Hey everyone, welcome to another Stonehearth Desktop Tuesday! We hear a lot from you that one of the main things that would make the game much better is improved performance. We totally agree–bad performance can cause everything from slow framerate, to the UI going unresponsive, to hearthlings stalling out on tasks and buildings and restocking forever. Let’s take a closer look at the things that cause bad performance, how you can diagnose it when you’re experiencing it, and what we’ve been doing to make it better.
Recap from the video:
First some performance 101: Stonehearth’s performance on your computer is mainly influenced by two major factors: your CPU, which is how fast your computer can compute instructions, and your graphics card, which determines how many things–people, lights, etc can be drawn to the screen at once. It also helps to have a lot of ram, or memory, because whenever the game is running, it needs to keep track of everything in the world, and a hard drive that’s an SSD, because that way, it’s super fast to read saves and other stuff that falls out of ram off of disk.
The most common and frequent performance problem that Stonehearth has is that’s is a CPU hog. Unlike most shooters or platformers, simulation games–here represented by the fact that every hearthling and enemy in Stonehearth has it’s own AI tracking it’s hunger, health, job requirements, tasks and more–generate a ton of work for the CPU to do, so much that if you have enough hearthlings in the world, the CPU cannot calculate all the things they need to do in time to make the hearthlings look intelligent. Since hearthlings are programmed to do simple things if they cannot figure out how to do complex things, CPU-related performance problems manifest as hearthlings going idle, restocking forever, or having conversations, since all these things are “default” actions that happen whenever the AI cannot figure out how to do complex but high priority action like combat or basic needs or building.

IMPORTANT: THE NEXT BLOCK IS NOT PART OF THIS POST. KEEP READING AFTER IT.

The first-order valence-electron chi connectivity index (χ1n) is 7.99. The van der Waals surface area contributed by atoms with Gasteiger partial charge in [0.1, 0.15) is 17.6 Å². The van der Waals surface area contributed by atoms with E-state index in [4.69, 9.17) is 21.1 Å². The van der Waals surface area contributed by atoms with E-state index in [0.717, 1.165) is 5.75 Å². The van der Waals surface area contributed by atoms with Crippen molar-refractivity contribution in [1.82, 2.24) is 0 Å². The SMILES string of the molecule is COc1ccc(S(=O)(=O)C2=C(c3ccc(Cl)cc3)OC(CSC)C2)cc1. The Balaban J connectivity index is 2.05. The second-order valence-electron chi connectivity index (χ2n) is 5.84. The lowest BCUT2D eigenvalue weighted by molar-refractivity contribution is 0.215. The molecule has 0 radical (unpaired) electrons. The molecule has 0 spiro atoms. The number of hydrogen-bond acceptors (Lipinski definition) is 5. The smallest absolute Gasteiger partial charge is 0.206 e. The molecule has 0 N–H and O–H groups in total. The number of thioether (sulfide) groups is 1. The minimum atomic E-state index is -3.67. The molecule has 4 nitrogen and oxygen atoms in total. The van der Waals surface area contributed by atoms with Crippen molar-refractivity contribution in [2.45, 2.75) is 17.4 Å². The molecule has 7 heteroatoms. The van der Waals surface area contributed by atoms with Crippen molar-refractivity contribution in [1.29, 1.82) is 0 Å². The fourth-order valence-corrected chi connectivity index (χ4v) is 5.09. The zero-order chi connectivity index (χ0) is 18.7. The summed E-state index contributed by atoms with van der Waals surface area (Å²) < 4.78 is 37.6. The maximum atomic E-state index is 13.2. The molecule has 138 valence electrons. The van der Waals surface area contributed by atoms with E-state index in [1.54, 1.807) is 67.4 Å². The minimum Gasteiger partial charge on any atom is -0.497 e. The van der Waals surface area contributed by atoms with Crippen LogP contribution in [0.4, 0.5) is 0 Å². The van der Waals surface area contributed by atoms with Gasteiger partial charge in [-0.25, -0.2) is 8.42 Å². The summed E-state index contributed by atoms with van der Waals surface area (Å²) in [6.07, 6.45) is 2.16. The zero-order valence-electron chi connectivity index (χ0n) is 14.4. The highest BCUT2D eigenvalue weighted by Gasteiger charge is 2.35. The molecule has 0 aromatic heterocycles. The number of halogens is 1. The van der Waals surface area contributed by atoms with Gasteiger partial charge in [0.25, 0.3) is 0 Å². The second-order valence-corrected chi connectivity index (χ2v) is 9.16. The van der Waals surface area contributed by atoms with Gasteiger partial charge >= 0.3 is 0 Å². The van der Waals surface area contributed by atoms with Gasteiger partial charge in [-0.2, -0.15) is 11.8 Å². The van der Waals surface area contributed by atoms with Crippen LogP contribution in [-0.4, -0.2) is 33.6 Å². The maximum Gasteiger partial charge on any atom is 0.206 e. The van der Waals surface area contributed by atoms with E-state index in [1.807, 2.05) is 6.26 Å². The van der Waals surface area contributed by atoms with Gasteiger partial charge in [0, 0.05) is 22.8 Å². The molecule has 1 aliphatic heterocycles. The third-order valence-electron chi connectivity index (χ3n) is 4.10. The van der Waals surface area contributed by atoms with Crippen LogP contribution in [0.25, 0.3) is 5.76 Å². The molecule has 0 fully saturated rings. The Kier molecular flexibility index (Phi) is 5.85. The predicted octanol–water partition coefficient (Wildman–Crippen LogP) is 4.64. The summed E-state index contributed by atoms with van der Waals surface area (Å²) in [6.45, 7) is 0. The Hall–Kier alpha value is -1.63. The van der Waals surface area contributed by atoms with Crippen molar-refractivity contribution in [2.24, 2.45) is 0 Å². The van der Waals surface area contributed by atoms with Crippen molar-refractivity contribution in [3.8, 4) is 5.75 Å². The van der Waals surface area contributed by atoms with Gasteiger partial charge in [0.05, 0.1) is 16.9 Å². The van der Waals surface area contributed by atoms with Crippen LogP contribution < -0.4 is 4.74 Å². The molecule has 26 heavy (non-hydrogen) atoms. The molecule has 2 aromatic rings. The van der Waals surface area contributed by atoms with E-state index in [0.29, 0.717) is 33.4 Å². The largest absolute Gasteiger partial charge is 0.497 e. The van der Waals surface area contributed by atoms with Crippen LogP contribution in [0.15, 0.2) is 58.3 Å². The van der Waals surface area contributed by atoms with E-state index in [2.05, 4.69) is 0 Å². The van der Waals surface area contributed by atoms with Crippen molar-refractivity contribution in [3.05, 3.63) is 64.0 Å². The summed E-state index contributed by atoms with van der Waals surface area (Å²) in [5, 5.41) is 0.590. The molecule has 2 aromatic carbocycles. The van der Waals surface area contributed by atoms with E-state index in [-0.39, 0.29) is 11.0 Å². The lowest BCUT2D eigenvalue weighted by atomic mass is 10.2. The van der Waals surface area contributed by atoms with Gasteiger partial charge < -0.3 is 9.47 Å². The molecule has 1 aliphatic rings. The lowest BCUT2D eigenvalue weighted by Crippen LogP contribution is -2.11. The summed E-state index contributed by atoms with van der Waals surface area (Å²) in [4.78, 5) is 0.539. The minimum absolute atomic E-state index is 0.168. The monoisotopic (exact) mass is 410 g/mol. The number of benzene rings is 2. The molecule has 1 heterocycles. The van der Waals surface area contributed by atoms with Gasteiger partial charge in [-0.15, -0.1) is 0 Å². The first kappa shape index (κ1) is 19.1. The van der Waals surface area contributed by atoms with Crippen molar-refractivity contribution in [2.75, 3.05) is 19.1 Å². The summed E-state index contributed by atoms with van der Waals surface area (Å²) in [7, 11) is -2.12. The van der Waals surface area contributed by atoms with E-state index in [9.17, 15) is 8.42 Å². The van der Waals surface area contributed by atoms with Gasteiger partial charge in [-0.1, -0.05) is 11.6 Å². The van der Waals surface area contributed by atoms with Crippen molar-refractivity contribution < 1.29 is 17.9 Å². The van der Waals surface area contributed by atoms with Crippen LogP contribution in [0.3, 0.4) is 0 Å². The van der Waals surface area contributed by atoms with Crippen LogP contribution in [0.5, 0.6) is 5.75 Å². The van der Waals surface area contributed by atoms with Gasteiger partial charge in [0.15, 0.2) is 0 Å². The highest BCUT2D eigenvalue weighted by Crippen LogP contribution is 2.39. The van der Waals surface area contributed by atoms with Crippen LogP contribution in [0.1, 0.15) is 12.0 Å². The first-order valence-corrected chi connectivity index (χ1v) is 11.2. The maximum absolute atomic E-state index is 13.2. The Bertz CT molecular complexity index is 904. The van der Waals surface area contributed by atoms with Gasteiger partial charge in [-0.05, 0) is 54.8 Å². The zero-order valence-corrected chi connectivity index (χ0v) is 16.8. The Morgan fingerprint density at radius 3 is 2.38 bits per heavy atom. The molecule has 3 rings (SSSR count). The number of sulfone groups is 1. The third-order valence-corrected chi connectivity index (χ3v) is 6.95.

To fix CPU related problems, the engineers on our team run code profilers. For example, here are some screenshots from Telemetry, a radgames tool that lets you see which parts of the game are eating up the most CPU time. Functions within the game’s code appear on the left, sorted by the amount of time they take to execute, which appears on the right. To optimize C++ code specifically, we also use vTune. In this particular screenshot, you can see that the act of allocating memory, or using the malloc() function, is quite expensive relative to everything else in the function. We also have a homegrown tool that does a similar analysis for our Lua code, which is where the bulk of our game logic resides. We collect the worst offenders into a google spreadsheet, which acts as a hitlist of parts of the code that the engineers need to optimize.